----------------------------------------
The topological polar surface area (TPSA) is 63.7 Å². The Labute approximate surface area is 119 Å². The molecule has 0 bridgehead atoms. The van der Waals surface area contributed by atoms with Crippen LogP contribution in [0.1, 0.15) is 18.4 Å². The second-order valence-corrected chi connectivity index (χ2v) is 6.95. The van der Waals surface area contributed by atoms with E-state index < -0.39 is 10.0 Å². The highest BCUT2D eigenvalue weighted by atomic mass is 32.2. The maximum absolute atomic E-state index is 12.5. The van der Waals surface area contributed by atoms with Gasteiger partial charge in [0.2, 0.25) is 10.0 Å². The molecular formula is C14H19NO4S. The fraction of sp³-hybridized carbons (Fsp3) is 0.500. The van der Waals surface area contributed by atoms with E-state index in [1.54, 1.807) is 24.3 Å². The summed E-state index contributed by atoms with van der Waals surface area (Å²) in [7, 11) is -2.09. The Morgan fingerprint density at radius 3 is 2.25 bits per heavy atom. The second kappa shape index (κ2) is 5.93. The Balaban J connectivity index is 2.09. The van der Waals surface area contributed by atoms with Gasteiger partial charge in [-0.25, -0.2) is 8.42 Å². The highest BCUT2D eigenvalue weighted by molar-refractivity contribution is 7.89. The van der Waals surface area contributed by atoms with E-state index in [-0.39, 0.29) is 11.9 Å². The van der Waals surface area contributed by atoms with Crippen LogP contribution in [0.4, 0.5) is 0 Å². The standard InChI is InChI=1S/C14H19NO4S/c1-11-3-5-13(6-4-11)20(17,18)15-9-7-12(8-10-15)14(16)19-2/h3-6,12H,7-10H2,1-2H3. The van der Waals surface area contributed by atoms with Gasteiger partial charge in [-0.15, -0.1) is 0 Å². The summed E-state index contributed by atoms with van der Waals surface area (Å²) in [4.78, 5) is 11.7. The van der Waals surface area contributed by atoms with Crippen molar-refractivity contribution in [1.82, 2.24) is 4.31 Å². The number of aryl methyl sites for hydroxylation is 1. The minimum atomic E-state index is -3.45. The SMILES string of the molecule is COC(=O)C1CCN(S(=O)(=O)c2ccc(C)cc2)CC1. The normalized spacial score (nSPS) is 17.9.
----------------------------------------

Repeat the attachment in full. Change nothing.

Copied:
The topological polar surface area (TPSA) is 63.7 Å². The Labute approximate surface area is 119 Å². The molecule has 0 bridgehead atoms. The van der Waals surface area contributed by atoms with Crippen LogP contribution in [0.1, 0.15) is 18.4 Å². The second-order valence-corrected chi connectivity index (χ2v) is 6.95. The van der Waals surface area contributed by atoms with E-state index < -0.39 is 10.0 Å². The highest BCUT2D eigenvalue weighted by atomic mass is 32.2. The maximum absolute atomic E-state index is 12.5. The van der Waals surface area contributed by atoms with Gasteiger partial charge in [0.2, 0.25) is 10.0 Å². The molecular formula is C14H19NO4S. The fraction of sp³-hybridized carbons (Fsp3) is 0.500. The van der Waals surface area contributed by atoms with E-state index in [1.54, 1.807) is 24.3 Å². The summed E-state index contributed by atoms with van der Waals surface area (Å²) in [7, 11) is -2.09. The Morgan fingerprint density at radius 3 is 2.25 bits per heavy atom. The second kappa shape index (κ2) is 5.93. The Balaban J connectivity index is 2.09. The van der Waals surface area contributed by atoms with Gasteiger partial charge in [-0.25, -0.2) is 8.42 Å². The highest BCUT2D eigenvalue weighted by molar-refractivity contribution is 7.89. The van der Waals surface area contributed by atoms with E-state index in [-0.39, 0.29) is 11.9 Å². The van der Waals surface area contributed by atoms with Crippen LogP contribution in [0.4, 0.5) is 0 Å². The standard InChI is InChI=1S/C14H19NO4S/c1-11-3-5-13(6-4-11)20(17,18)15-9-7-12(8-10-15)14(16)19-2/h3-6,12H,7-10H2,1-2H3. The van der Waals surface area contributed by atoms with Gasteiger partial charge in [-0.15, -0.1) is 0 Å². The summed E-state index contributed by atoms with van der Waals surface area (Å²) in [4.78, 5) is 11.7. The van der Waals surface area contributed by atoms with Crippen molar-refractivity contribution in [1.82, 2.24) is 4.31 Å². The number of aryl methyl sites for hydroxylation is 1. The minimum atomic E-state index is -3.45. The SMILES string of the molecule is COC(=O)C1CCN(S(=O)(=O)c2ccc(C)cc2)CC1. The normalized spacial score (nSPS) is 17.9.